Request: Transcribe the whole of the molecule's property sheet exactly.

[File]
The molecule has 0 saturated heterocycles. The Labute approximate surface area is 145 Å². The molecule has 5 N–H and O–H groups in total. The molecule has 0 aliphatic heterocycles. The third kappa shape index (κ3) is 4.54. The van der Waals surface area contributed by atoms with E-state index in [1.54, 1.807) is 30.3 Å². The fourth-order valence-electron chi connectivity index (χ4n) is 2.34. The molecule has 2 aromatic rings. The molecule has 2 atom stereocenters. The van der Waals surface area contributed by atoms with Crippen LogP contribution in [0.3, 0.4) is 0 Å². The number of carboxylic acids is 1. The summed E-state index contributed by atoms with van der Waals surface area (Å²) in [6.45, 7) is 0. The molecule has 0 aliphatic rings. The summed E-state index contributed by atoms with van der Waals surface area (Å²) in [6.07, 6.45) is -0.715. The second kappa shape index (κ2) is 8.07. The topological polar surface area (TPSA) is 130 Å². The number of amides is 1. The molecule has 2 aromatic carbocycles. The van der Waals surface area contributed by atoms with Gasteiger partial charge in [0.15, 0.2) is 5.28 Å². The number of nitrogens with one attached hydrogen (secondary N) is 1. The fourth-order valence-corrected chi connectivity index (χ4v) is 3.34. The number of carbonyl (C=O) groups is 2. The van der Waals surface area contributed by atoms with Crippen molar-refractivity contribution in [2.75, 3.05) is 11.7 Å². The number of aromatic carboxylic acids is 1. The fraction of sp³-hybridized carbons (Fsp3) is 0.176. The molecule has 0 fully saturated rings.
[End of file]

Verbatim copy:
The molecule has 0 saturated heterocycles. The Labute approximate surface area is 145 Å². The molecule has 5 N–H and O–H groups in total. The molecule has 0 aliphatic heterocycles. The third kappa shape index (κ3) is 4.54. The van der Waals surface area contributed by atoms with E-state index in [1.54, 1.807) is 30.3 Å². The fourth-order valence-electron chi connectivity index (χ4n) is 2.34. The molecule has 2 aromatic rings. The molecule has 2 atom stereocenters. The van der Waals surface area contributed by atoms with Crippen LogP contribution in [0.3, 0.4) is 0 Å². The number of carboxylic acids is 1. The summed E-state index contributed by atoms with van der Waals surface area (Å²) in [6.45, 7) is 0. The molecule has 0 aliphatic rings. The summed E-state index contributed by atoms with van der Waals surface area (Å²) in [6.07, 6.45) is -0.715. The second kappa shape index (κ2) is 8.07. The topological polar surface area (TPSA) is 130 Å². The number of amides is 1. The molecule has 2 aromatic carbocycles. The van der Waals surface area contributed by atoms with Gasteiger partial charge in [0.15, 0.2) is 5.28 Å². The number of nitrogens with one attached hydrogen (secondary N) is 1. The fourth-order valence-corrected chi connectivity index (χ4v) is 3.34. The number of carbonyl (C=O) groups is 2. The van der Waals surface area contributed by atoms with Crippen molar-refractivity contribution in [2.75, 3.05) is 11.7 Å². The number of aromatic carboxylic acids is 1. The fraction of sp³-hybridized carbons (Fsp3) is 0.176. The molecule has 0 fully saturated rings.